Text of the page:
Kiwis have started disruptive businesses ranging from local beauty salon booking apps to rockets aimed at flying satellites to space but more could be thinking bigger, say sector leaders.
New Zealand risks missing out on fully capitalising on disruptive technology and business models, says Greg Doone, PwC's digital strategy and data leader.
"I wish I knew the obvious answer. There's something about the digital world that the New Zealand No 8 wire mentality has skipped a little bit but I do believe that we should be world leaders in this," he said.
While the Government says it is satisfied with how it was supporting these companies, business leaders are worried about keeping up.
A survey of chief executives by PwC which showed the proportion of them worried about the speed of technological change had risen from 37 per cent in 2014 to 68 per cent this year.
Xero chief executive Rod Drury said New Zealand disruptive businesses could do more on the world stage if there was a strategic plan.
"The frustration we would have is how can we leverage that to move the country forward? What we're seeing is a lack of leadership on the technical disruption."
While it was up to business to devise a plan, it needed the Government's blessing, he said.
But Economic Development Minister Steven Joyce said his government did not want to get in the way of innovation by adding complexity.
It was however, supporting companies through the Callahan Institute with potential through matched funding and tax incentives.
"With Callahan we're prepared to back where people put in their own investments because that's a fairly sure sign of where the world wants to move."
The Government wanted to be reasonably neutral about technology and industry it followed rather than "second guess" it. One indicator of the disrupters' success - exports of software - was showing strong growth, said Joyce.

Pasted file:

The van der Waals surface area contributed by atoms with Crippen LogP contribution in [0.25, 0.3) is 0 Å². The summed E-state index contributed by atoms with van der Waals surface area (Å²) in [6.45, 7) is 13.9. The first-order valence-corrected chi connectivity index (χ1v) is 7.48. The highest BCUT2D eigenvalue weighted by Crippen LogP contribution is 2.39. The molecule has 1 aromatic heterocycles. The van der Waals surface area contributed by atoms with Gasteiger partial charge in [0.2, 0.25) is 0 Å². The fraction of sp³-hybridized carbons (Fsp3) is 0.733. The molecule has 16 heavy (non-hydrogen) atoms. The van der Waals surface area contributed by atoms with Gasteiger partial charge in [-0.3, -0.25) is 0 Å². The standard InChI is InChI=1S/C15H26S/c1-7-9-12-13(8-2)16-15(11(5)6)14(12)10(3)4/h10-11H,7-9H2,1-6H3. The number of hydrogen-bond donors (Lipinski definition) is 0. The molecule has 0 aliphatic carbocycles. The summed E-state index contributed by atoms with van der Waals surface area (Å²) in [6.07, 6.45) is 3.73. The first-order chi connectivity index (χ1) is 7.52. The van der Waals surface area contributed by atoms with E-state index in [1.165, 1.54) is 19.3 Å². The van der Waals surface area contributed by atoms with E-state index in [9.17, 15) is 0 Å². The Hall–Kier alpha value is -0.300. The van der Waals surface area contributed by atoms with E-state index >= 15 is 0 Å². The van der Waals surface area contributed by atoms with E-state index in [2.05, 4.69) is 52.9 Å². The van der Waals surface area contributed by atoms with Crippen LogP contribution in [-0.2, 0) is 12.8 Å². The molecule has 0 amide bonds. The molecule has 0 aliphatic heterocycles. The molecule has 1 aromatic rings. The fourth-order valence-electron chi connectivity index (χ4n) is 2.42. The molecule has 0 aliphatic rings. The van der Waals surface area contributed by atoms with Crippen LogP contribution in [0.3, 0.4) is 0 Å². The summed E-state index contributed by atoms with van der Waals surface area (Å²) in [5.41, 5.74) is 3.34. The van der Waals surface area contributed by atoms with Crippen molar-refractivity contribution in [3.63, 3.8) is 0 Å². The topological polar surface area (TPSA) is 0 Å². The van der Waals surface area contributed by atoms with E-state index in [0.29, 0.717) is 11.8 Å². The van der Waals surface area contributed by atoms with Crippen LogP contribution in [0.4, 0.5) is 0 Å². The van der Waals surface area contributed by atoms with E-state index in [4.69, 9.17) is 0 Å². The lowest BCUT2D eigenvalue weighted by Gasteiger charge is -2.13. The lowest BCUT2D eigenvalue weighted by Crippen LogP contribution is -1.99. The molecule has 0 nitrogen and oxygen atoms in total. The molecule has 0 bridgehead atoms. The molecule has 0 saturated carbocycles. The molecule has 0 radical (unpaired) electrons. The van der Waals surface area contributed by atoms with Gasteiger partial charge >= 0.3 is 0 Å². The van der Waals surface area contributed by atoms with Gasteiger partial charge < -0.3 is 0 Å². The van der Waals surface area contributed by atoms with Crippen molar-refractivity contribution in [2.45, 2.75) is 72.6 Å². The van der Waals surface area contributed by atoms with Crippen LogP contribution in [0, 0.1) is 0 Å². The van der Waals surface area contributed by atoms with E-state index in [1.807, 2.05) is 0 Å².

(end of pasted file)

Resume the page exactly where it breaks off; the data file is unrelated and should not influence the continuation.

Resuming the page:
"While we always want to do more and I won't be happy until they're double or triple their size, the ICT (information communications and technology sector) is growing at the rate of just under 10 per cent a year."
Doone said the pace of disruption was about to step up.
"We see that a lot of New Zealand big businesses are fast followers and waited and watched how digital markets have evolved.
"But the speed of disruption now is such that it is becoming a flawed strategy - they're not able to follow quickly enough."
New Zealand's distance from the rest of the world had traditionally been a barrier for physical exports but technology meant smart firms here could easily operate overseas.
"The flip side of international competition is an international marketplace," he said.
Traditional retail and entertainment content businesses were on what Doone said was an endangered list rather than doomed.
The competitive threat was changing and it will not necessarily be local or vertical.
"Will the disruption to the supermarkets come from each other or elsewhere?"
In the United States the main threat to supermarkets was Amazon through which customers now ordered their groceries.
New Zealand retailers were being hurt by online shopping overseas. The percentage of retail goods bought online from overseas sites had grown from 28 per cent in 2013 to 42 per cent in the past year.
"You don't necessarily have big financial alerts above New Zealand retailers, however there's a massive market share they've missed out on."
Drury said consumer banking in this country used to be an international leader - rolling out eftpos well ahead of other countries - but wasn't any more.
He said New Zealand disrupters needed to be more ambitious. High value, smart exports were even more important, as sectors such as dairy slumped.
"We think we need to export more and take some of the load away from the primary sector - they've done a fantastic job of being export focused and the rest of us need to move away from just providing domestic services and build export businesses."
Drury said a government-backed "chief technology officer" with the same status as chief science adviser Sir Peter Gluckman in the Prime Minister's office would help drive high-tech disrupters but Joyce has a different view.
"Rod has a touching faith that there'll be an all-seeing and all knowing chief technology officer - it's a completely different game to the science research game.
"A chief technology officer would never have picked a Xero," he said.
"We want fewer moving parts on the government side than more because of the danger of getting in the way and having one person that will drive it in one particular direction," the minister said.